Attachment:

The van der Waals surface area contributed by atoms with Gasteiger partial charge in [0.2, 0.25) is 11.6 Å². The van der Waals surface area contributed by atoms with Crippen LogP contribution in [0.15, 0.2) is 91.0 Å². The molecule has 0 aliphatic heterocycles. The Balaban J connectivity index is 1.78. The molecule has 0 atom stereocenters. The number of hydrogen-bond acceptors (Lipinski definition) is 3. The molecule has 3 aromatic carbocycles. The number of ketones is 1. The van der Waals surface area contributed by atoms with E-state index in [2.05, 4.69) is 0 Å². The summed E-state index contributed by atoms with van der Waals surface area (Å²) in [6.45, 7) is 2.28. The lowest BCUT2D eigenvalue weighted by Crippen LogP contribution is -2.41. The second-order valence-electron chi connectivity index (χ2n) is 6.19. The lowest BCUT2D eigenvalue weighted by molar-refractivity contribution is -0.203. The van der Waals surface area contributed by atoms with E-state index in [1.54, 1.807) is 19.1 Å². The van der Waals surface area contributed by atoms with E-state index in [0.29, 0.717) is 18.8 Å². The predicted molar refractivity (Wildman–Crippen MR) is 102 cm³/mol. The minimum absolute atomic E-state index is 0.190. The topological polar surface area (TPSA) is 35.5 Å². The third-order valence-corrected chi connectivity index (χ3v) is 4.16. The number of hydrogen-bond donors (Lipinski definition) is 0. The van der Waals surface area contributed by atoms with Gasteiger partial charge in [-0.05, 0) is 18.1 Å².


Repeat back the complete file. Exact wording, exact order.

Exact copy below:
The van der Waals surface area contributed by atoms with Gasteiger partial charge in [0.2, 0.25) is 11.6 Å². The van der Waals surface area contributed by atoms with Crippen LogP contribution in [0.15, 0.2) is 91.0 Å². The molecule has 0 aliphatic heterocycles. The Balaban J connectivity index is 1.78. The molecule has 0 atom stereocenters. The number of hydrogen-bond acceptors (Lipinski definition) is 3. The molecule has 3 aromatic carbocycles. The number of ketones is 1. The van der Waals surface area contributed by atoms with E-state index in [2.05, 4.69) is 0 Å². The summed E-state index contributed by atoms with van der Waals surface area (Å²) in [6.45, 7) is 2.28. The lowest BCUT2D eigenvalue weighted by Crippen LogP contribution is -2.41. The second-order valence-electron chi connectivity index (χ2n) is 6.19. The lowest BCUT2D eigenvalue weighted by molar-refractivity contribution is -0.203. The van der Waals surface area contributed by atoms with E-state index in [1.54, 1.807) is 19.1 Å². The van der Waals surface area contributed by atoms with E-state index in [0.29, 0.717) is 18.8 Å². The predicted molar refractivity (Wildman–Crippen MR) is 102 cm³/mol. The minimum absolute atomic E-state index is 0.190. The topological polar surface area (TPSA) is 35.5 Å². The third-order valence-corrected chi connectivity index (χ3v) is 4.16. The number of hydrogen-bond donors (Lipinski definition) is 0. The van der Waals surface area contributed by atoms with Gasteiger partial charge in [-0.05, 0) is 18.1 Å².